Ford’s MkIII Focus was a sophisticated piece, a global platform seemingly intended to be a European’s respectable family car instead of an American cheapskate’s commuter, and this flavor made it into the ST. It’s quiet on the freeway and the substantial structure absorbs hits well. Soft-touch materials cover the dash and doors when this wasn’t common in the C-segment. The 2.0L turbo has a meatier torque curve with far less lag. The intuitive clutch is just right, making every shift and every start smooth and predictable. The Si feels a bit more playful, but the ST will stick right with it while providing more refinement. This car clearly encroached into the 2010-2014 GTI’s personal bubble.
I didn’t bond with it this day, however. The feel is simultaneously old and juvenile. The youthful ST dressing contrasts poorly with the age of the underlying car. The tacked-on gauge pod atop the center stack. The ST trim accents. The banana yellow paint. The body kit. The Fiesta ST has the same Ford cues, but somehow manages to be authentically lighthearted while the Focus comes off as a widening 30-something trying to be a teenager again.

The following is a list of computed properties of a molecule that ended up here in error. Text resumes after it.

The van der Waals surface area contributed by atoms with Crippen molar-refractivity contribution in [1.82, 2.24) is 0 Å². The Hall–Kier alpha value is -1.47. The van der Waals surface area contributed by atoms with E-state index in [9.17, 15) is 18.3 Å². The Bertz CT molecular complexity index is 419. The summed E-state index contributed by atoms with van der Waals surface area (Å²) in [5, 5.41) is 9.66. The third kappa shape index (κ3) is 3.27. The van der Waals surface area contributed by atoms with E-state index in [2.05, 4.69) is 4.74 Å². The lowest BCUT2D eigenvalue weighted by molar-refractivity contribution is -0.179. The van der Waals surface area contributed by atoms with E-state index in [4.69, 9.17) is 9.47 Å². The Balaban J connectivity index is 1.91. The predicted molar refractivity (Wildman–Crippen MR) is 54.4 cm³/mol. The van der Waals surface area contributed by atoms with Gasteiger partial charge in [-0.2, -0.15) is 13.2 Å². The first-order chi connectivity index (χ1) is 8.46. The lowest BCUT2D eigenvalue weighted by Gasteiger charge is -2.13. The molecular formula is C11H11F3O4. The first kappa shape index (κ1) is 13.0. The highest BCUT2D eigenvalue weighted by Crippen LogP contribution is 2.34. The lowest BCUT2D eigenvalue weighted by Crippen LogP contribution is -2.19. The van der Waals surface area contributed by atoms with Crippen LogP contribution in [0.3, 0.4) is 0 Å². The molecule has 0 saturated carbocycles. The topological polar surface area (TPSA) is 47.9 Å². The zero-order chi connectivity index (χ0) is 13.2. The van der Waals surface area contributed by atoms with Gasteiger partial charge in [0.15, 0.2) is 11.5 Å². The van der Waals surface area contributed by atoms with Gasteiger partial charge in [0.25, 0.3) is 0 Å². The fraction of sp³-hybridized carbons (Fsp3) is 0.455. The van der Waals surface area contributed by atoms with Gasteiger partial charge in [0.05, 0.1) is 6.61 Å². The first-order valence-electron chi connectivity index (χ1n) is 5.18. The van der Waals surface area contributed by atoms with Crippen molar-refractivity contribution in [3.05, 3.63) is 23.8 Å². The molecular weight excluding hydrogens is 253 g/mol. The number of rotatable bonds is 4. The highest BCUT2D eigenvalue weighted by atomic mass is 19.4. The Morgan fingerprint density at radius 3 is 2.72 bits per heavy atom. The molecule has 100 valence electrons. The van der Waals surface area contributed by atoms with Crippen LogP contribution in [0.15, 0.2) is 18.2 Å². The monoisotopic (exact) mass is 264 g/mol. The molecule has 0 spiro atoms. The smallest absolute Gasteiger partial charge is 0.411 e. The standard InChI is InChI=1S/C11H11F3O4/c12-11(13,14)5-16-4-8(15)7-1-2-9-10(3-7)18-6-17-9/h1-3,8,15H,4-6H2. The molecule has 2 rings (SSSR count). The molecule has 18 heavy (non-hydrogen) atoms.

Objective objections include a confining wall of a dashboard, a tall beltline, and a shifter placed too high and far for my preferences with wide horizontal spacing between the gear planes. This is a good hot hatch, perhaps a truly excellent one for its time, but it is upstaged by its own hyperactive little brother.
2017 Ford Fiesta ST–Ode to Joy/Jesu, joy of man’s desiring
This little firecracker surprised me. Nothing I’ve driven comes close. It’s all wrong and unimpressive on paper. An old econobox with a twist-beam rear axle, open differential, Ford Fusion engine, and an extroverted boy racer vibe unbefitting a man approaching 40. And it’s bright orange. Sacrilege, all of it. Sacrilege!
So off I go with the skeptical malice of Torquemada. We’ll put this heretic upon the rack if needs be, until confession extracted and example set and orthodoxy restored…but I’m suddenly laughing thirty seconds into my test drive through stripmall suburbia. This thing changes direction like nothing I’ve experienced, every facet of the manual transmission feels good to me, and the engine delivers a wallop of torque in second and third gears that playfully slings us through traffic and out of corners.